Depth of Obi Wan as a character


Star Wars

One obvious question that grows from the “Rey Kenobi theory” is: with whom would Obi Wan have had a child? When? Like monks, aren’t Jedi’s supposed to resist attachments? Despite Obi Wan’s significant role in the first six movies, we know surprisingly little about him and what makes him tick. A backstory (uncultivated in I, II & III) about a forbidden love, perhaps, can enrich and deepen his character in surprising ways. It might answer another question: what was Obi Wan doing while in hiding for those 20–30 years before finally connecting with Luke on Tatooine? Maybe he wasn’t the lonely hermit that we thought.

But he’s not done there though. The main crux of his argument is that Rey being Obi-Wan’s granddaughter ultimately brings “balance to the force” and would serve as the ultimate narrative twist.

Satine Kryze

Don’t forget too that The Clone Wars animated series introduced the character of Satine Kryze. Satine, while obviously not in the running to be Rey’s grandmother, was proof that Obi-Wan was a man as well as a Jedi, with it being more than hinted at that the two were in love at some point in her and Obi-Wan’s past. It was even hinted at that at one point he considered, much like Anakin did in the prequels, leaving the Jedi Order for love… Anakin even refers to her as Obi-Wan’s ‘girlfriend’.


Here’s her description from the Star Wars Wiki: “Duchess Satine Kryze was the pacifistic leader of the New Mandalorians and the planet Mandalore during the Clone Wars. She also had a sister Bo-Katan and a nephew Korkie Kryze. Kryze was an ambitious and powerful woman, allied with several high profile names in the Galactic Senate such as Orn Free Taa, Kin Robb and Padmé Amidala. Satine was close friends with Jedi Master Obi-Wan Kenobi, who protected her during the Mandalorian Civil War, she later allied herself with Ahsoka Tano. Kryze died in Kenobi’s arms during the Battle of Sundari.”

The twist of the series

Captain Phasma Episode VIII

Assuming that Rey isn’t just the hero of this new trilogy, but also the character that ultimately brings “balance to the force”, the reveal that Rey is a Kenobi and not a Skywalker, as we’re being led to believe, would be the twist of the entire nine episode arc.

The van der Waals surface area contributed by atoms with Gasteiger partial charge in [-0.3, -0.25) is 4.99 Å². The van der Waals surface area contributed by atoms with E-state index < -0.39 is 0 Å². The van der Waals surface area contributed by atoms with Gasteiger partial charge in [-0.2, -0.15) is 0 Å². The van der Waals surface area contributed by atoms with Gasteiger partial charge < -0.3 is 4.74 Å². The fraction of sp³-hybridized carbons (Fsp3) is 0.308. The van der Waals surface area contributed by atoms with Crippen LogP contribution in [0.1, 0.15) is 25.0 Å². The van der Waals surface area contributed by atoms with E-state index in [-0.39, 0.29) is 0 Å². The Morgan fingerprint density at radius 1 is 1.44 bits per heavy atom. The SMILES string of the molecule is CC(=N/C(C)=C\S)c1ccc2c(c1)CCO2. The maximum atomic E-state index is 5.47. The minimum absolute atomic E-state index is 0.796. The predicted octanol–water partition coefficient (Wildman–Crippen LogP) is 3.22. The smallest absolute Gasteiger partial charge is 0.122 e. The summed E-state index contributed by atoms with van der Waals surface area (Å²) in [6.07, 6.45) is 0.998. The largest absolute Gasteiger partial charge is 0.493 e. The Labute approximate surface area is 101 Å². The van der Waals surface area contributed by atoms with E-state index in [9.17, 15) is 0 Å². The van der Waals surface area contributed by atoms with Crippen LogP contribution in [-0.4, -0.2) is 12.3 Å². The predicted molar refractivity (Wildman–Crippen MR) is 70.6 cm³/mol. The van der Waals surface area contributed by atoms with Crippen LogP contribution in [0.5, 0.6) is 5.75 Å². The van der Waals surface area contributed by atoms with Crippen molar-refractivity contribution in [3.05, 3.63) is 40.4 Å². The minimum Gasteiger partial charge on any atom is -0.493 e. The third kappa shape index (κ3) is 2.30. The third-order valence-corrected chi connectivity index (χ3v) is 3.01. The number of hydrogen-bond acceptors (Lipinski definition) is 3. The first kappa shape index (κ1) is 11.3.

We’re told at many points in the Prequels that Anakin Skywalker was “the chosen one” — the Jedi who would bring balance to the force. Not only was this obviously false, but in Episode 7 we’ve essentially learned that Luke has also failed miserably in his attempt to bring peace to the galaxy. Luke’s Jedi training of Ben Solo (a Skywalker descendant) was clearly such a disaster that it turned him to the dark side. In all, the Skywalkers are a pretty mixed bag: powerful, but emotional, petulant and frequently tempted by the allure of evil. It’s Ben Kenobi in the earlier episodes that is truly virtuous, noble and pure of heart. He’s our true hero. He’s incorruptible. He sacrifices himself at the end of A New Hope to show Luke the power of faith in the force, saving him and the galaxy in the process. Wouldn’t it then make complete narrative sense for a Kenobi (Rey) to be the true hero of the saga — perhaps even saving the soul of another conflicted Skywalker (Ben Solo/Kylo Ren) later in the new trilogy? How satisfying would that be to learn that the nine episode arc is really, underneath it all, about the Kenobi family and not the Skywalkers?

My favorite moment in the series comes in Episode 5 when Luke has abruptly and hastily cut short his training and Force Ghost Obi Wan laments, “That boy is our last hope.” Yoda replies, “No…there is another…”

Written originally to be a reference to Leia, how dramatic would it be for the “another” to ultimately mean a Kenobi? After all, we do learn pretty quickly in Episode 7 that Leia never becomes a Jedi. If Rey is a Kenobi and if by the close of Episode 9 she’s brought “balance to the force,” then all of the previous movies take on a new meaning. Even Obi Wan’s Force Ghost from Episodes 5 and 6 takes on a much more spiritual purpose than to just provide convenient story exposition. If Rey is revealed as a Kenobi, it changes the entire paradigm of the series.

So, what do you think? Are you convinced by the evidence? Read the full post on Medium for other nuggets of proof that we didn’t include. It certainly seems plausible that Rey is Obi-Wan’s granddaughter and, to be honest, we think it would sense thematically and narratively for it be true. But let us know your own thoughts! 

Source: Squareeyed

I'm an LA journalist who really lives for his profession. I have also published work as Jane Doe in various mags and newspapers across the globe. I normally write articles that can cause trouble but now I write for FTN because Nerds are never angry, so I feel safe.